Leading up to opening night, we will be posting posts and questions as part of a preview to the festival, and during the festival we will be bringing you reviews, updates, and most importantly, your feedback.
Heading to a show? Did you see an amazing performance, or have a chance to chat with one of the musicians from the festival? Be sure to share your thoughts with us, and use the hashtag #earshot when you do.
We start our preview of the Earshot Jazz Festival today with an interview with the executive director of Earshot, John Gilbreath. John gives us an overview of the festival, talks about local artists on the schedule and how some of them will be collaborating with national recording artists. He also shares with us information about some of the films being screened, some sub-thematic things scheduled to happen, the headliners and a few surprises.
The festival will feature 60-plus concerts at 15 venues over the course of 24 days this year. Shows range from large concert halls to small clubs to community centers. There are some educational programs and a film series. There will also be a healthy emphasis on local artists, some who are currently local, some who have left town and returned for the festival, and some who will be teaming up with national and international recording artists.
“There is so much that wants to be done and needs to be done and should be done, and this is our attempt to do as much of it as we can.” – John Gilbreath
Local artists return
The festival begins with a celebration, featuring both the Roosevelt and Mountlake Terrace high school jazz bands that placed this year at the Essentially Ellington festival in New York. Immediately following that show, musicians Chris Speed and Jim Black return for a performance after originally meeting in Seattle high school bands in the 80’s.
Local musicians collaborate with national recording artists
Jazz in film
Four films will be screened at the festival this year: And I Ride, And I Ride, A freewheeling improvisation on virtuoso guitarist Rodolphe Burger; Ne Change Rien, a Seattle premiere of a meditation on entrancing French chanteuse Jeanne Balibar; In My Mind, Seattle premiere of a portrait of Jason Moranʼs 2009 tribute to Thelonious Monk, with Eugene Smith’s just-unearthed photographs and recordings of Monk rehearsals; and Black February, Seattle premiere, with director in attendance, about legendary avant-gardist Butch Morrisʼs 2005 series celebrating 20 years of his revolutionary “conductions.”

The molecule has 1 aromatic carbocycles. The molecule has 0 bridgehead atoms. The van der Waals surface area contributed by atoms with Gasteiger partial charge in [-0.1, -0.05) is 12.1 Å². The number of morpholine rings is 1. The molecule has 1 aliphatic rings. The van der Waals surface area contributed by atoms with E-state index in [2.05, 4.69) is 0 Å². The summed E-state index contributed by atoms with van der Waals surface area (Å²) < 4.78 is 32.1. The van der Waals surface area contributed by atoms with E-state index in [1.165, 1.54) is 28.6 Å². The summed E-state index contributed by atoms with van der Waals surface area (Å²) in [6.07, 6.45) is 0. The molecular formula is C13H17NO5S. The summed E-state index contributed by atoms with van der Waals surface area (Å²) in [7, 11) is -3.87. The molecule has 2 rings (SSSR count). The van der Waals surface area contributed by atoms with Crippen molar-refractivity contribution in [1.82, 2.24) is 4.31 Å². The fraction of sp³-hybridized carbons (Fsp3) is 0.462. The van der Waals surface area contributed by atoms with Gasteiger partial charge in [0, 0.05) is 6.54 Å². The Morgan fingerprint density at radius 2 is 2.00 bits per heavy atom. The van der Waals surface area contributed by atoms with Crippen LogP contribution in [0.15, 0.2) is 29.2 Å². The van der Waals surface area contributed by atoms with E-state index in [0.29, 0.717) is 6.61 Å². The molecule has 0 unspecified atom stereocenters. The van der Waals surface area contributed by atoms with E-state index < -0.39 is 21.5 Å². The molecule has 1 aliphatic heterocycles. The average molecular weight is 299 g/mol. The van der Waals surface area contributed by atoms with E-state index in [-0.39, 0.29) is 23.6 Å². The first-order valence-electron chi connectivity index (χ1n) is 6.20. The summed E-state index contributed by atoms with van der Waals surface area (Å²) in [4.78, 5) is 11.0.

A couple of shows will highlight the music of Robin Holcomb, who moved to the area from the East Village with husband Wayne Horvitz. Nov. 2 will feature the Seattle Women’s Jazz Orchestra performing her music, as well as a small group featuring Robin and her music. Longtime collaborators Thomas Marriott (trumpet), Mark Taylor (sax), and Matt Jorgensen (drums) will be doing a live recording at Tula’s for an upcoming release on Origin records.
Pianist Keith Jarrett returns with bassist Gary Peacock and drummer Jack DeJohnette and is certain to be at the top of the heap for the festival this year. Also, pianist Brad Mehldau will be doing a solo concert at the Nordstrom Recital Hall, and The Bad Plus will be in concert at Town Hall.
“At the top of the mountain, the pinnacle, the peak, the Mt. Everest of any jazz festival has got to be Keith Jarrett, Gary Peacock and Jack DeJohnette, and in my mind judging by any set of criteria is the finest ensemble and made of the finest individuals in that kind of setting that is working in jazz today.” – John Gilbreath